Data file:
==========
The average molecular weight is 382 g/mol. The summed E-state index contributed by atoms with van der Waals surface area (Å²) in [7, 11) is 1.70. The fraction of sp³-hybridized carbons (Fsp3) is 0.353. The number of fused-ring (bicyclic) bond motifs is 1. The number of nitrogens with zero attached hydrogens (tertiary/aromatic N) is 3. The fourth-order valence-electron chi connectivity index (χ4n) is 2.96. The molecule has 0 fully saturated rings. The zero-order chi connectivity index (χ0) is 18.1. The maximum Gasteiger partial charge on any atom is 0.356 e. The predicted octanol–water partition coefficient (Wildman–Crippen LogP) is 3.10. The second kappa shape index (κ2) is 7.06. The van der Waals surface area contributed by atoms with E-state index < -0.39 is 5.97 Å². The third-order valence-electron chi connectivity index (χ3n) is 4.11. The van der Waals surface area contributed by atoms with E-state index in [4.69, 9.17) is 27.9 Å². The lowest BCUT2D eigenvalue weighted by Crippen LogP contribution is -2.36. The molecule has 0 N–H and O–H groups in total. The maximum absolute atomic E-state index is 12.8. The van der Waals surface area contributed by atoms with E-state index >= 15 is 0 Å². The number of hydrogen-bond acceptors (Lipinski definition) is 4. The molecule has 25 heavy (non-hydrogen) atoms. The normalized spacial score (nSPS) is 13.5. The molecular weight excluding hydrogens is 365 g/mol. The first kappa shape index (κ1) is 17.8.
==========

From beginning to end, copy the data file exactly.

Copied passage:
The average molecular weight is 382 g/mol. The summed E-state index contributed by atoms with van der Waals surface area (Å²) in [7, 11) is 1.70. The fraction of sp³-hybridized carbons (Fsp3) is 0.353. The number of fused-ring (bicyclic) bond motifs is 1. The number of nitrogens with zero attached hydrogens (tertiary/aromatic N) is 3. The fourth-order valence-electron chi connectivity index (χ4n) is 2.96. The molecule has 0 fully saturated rings. The zero-order chi connectivity index (χ0) is 18.1. The maximum Gasteiger partial charge on any atom is 0.356 e. The predicted octanol–water partition coefficient (Wildman–Crippen LogP) is 3.10. The second kappa shape index (κ2) is 7.06. The van der Waals surface area contributed by atoms with E-state index < -0.39 is 5.97 Å². The third-order valence-electron chi connectivity index (χ3n) is 4.11. The van der Waals surface area contributed by atoms with E-state index in [4.69, 9.17) is 27.9 Å². The lowest BCUT2D eigenvalue weighted by Crippen LogP contribution is -2.36. The molecule has 0 N–H and O–H groups in total. The maximum absolute atomic E-state index is 12.8. The van der Waals surface area contributed by atoms with E-state index >= 15 is 0 Å². The number of hydrogen-bond acceptors (Lipinski definition) is 4. The molecule has 25 heavy (non-hydrogen) atoms. The normalized spacial score (nSPS) is 13.5. The molecular weight excluding hydrogens is 365 g/mol. The first kappa shape index (κ1) is 17.8.